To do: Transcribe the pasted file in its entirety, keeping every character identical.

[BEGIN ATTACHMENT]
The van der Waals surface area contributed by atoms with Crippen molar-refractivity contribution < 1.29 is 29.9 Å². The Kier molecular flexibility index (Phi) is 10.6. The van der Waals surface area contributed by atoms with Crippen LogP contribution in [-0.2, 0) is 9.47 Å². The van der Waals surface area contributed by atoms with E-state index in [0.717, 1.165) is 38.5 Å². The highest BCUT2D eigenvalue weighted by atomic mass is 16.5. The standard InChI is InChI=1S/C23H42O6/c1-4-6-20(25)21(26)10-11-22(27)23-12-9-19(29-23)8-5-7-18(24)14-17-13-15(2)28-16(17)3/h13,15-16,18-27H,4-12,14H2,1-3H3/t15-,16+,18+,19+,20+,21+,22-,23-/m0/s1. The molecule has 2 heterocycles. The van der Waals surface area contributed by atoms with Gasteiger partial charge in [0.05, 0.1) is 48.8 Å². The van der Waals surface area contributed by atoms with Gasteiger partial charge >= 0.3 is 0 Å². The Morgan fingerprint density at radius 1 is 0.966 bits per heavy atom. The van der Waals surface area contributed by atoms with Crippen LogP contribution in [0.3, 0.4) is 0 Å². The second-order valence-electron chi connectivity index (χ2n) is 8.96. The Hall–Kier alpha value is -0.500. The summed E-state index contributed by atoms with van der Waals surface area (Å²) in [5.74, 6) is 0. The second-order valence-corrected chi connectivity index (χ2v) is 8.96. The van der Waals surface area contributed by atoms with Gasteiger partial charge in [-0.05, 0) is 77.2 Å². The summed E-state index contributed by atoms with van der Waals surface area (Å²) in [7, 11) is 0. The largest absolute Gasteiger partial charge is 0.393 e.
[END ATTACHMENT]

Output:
The van der Waals surface area contributed by atoms with Crippen molar-refractivity contribution < 1.29 is 29.9 Å². The Kier molecular flexibility index (Phi) is 10.6. The van der Waals surface area contributed by atoms with Crippen LogP contribution in [-0.2, 0) is 9.47 Å². The van der Waals surface area contributed by atoms with E-state index in [0.717, 1.165) is 38.5 Å². The highest BCUT2D eigenvalue weighted by atomic mass is 16.5. The standard InChI is InChI=1S/C23H42O6/c1-4-6-20(25)21(26)10-11-22(27)23-12-9-19(29-23)8-5-7-18(24)14-17-13-15(2)28-16(17)3/h13,15-16,18-27H,4-12,14H2,1-3H3/t15-,16+,18+,19+,20+,21+,22-,23-/m0/s1. The molecule has 2 heterocycles. The van der Waals surface area contributed by atoms with Gasteiger partial charge in [0.05, 0.1) is 48.8 Å². The van der Waals surface area contributed by atoms with Gasteiger partial charge >= 0.3 is 0 Å². The Morgan fingerprint density at radius 1 is 0.966 bits per heavy atom. The van der Waals surface area contributed by atoms with Crippen LogP contribution in [0.3, 0.4) is 0 Å². The second-order valence-electron chi connectivity index (χ2n) is 8.96. The Hall–Kier alpha value is -0.500. The summed E-state index contributed by atoms with van der Waals surface area (Å²) in [5.74, 6) is 0. The second-order valence-corrected chi connectivity index (χ2v) is 8.96. The van der Waals surface area contributed by atoms with Gasteiger partial charge in [-0.05, 0) is 77.2 Å². The summed E-state index contributed by atoms with van der Waals surface area (Å²) in [7, 11) is 0. The largest absolute Gasteiger partial charge is 0.393 e.